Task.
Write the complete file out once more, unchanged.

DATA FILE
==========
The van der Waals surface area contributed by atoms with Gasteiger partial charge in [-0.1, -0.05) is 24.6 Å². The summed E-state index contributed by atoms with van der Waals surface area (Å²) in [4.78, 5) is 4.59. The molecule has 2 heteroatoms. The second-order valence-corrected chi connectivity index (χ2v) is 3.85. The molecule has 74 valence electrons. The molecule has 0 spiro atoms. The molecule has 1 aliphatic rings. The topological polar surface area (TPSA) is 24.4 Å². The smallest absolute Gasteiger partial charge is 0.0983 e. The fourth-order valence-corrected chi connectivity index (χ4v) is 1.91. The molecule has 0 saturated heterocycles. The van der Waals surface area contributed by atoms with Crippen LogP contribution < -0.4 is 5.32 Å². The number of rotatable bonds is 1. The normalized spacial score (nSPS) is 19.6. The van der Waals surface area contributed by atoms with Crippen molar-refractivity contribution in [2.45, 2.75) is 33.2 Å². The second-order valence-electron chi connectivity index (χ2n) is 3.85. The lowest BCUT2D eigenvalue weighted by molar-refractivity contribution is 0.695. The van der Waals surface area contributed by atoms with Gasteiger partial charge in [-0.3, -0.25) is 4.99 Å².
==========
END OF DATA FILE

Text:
The van der Waals surface area contributed by atoms with Gasteiger partial charge in [-0.1, -0.05) is 24.6 Å². The summed E-state index contributed by atoms with van der Waals surface area (Å²) in [4.78, 5) is 4.59. The molecule has 2 heteroatoms. The second-order valence-corrected chi connectivity index (χ2v) is 3.85. The molecule has 74 valence electrons. The molecule has 0 spiro atoms. The molecule has 1 aliphatic rings. The topological polar surface area (TPSA) is 24.4 Å². The smallest absolute Gasteiger partial charge is 0.0983 e. The fourth-order valence-corrected chi connectivity index (χ4v) is 1.91. The molecule has 0 saturated heterocycles. The van der Waals surface area contributed by atoms with Crippen LogP contribution < -0.4 is 5.32 Å². The number of rotatable bonds is 1. The normalized spacial score (nSPS) is 19.6. The van der Waals surface area contributed by atoms with Crippen molar-refractivity contribution in [2.45, 2.75) is 33.2 Å². The second-order valence-electron chi connectivity index (χ2n) is 3.85. The lowest BCUT2D eigenvalue weighted by molar-refractivity contribution is 0.695. The van der Waals surface area contributed by atoms with Gasteiger partial charge in [-0.3, -0.25) is 4.99 Å².